Reforming the reforms

Spain’s new leftist government has made its first amendment to the controversial labour laws introduced by Mariano Rajoy in 2012. Announced by labour minister Yolanda Díaz this week, the reform will make it less easy for companies to fire workers for taking sick leave and means that employees no longer have to fear for their jobs if they become unwell. Previously, an employee could be - and many were - fired for prolonged absence due to illness, even if they produced a note from their doctor. The PSOE-Podemos alliance, then, has done well to reverse a piece of legislation that was indifferent to workers’ welfare.

The reforms introduced by Rajoy at the height of the economic crisis were designed to make life easier and cheaper for companies, not to consolidate the stability or rights of employees. They were also backed last October by Spain’s Constitutional Court, which ruled that employers could sack ill workers even if they produced a medical note from their doctor. Rajoy’s 2012 reforms fitted businesses “like a glove”, as a spokesperson for CCOO, Spain’s largest labour union, said after the court announced its decision.

It should be noted that the government’s reversal of Rajoy’s policy has been made rapidly and almost covertly, without consultation with the business world. Yet this is precisely what was promised by Spain’s economy minister Nadia Calviño, who recently said that any attempts to roll back 2012 legislation will depend on input from companies. Perhaps the government didn’t bother consulting business for this tweak because it knew what the response would be. Indeed, one wonders whether the new administration will only consult on changes that are likely to go down well with companies.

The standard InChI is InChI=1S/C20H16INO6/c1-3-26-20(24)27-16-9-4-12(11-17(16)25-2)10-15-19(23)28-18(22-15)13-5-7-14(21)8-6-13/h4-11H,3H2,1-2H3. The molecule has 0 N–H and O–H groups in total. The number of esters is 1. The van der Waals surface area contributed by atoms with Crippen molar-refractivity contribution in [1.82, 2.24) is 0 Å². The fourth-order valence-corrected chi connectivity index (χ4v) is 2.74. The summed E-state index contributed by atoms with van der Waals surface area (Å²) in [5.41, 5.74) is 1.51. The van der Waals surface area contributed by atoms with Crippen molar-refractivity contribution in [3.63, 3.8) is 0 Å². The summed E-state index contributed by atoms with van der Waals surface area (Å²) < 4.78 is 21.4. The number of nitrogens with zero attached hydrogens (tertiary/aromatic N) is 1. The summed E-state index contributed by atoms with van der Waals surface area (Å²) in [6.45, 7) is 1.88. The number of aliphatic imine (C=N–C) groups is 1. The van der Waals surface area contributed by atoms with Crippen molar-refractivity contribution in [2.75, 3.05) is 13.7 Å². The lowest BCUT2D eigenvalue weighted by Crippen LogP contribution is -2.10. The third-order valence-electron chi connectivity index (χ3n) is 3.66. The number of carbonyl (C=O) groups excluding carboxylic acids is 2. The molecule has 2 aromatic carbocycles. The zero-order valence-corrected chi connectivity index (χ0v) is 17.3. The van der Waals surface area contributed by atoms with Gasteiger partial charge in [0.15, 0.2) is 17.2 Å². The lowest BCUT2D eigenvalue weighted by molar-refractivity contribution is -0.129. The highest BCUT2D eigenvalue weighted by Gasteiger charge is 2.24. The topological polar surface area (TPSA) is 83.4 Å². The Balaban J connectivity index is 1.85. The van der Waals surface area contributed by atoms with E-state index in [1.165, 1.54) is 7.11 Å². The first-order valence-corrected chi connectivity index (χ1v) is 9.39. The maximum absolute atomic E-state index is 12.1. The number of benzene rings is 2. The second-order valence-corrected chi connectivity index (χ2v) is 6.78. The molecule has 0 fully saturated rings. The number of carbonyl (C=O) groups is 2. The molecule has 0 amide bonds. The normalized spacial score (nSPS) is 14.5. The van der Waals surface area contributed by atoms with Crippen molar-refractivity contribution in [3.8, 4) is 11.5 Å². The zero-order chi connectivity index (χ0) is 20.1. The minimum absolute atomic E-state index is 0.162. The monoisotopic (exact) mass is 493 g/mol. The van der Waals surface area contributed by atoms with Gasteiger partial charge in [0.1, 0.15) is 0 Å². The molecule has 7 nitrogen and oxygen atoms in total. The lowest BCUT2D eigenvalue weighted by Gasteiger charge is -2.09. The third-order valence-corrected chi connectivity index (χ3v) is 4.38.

Rajoy’s anti-sick-leave reforms always seemed anomalous in Spain, a country where work is regarded as just one of the important things in life, not THE most important. One’s job comes somewhere on the hierarchy of spending time with family and friends and having a good time, and not necessarily first. This is especially true in alegría-infused Andalucía, where there is always time for a caña, tapa and catch-up, regardless of whether it’s a Tuesday lunchtime or a Friday evening. The idea of toiling until you drop has never caught on here, as it has in some northern European countries and in the United States.

Despite this laid-back attitude, job security is still important. Unfortunately it remains a rare thing in Spain, with many workers on temporary contracts valid for just a few weeks or months. The country’s unemployment rate is around 14%, substantially reduced from a crisis peak of 27% but still the second-highest in the EU after Greece. Any attempt to constructively address either of these problems, such as the one announced by the government this week, should therefore be welcomed.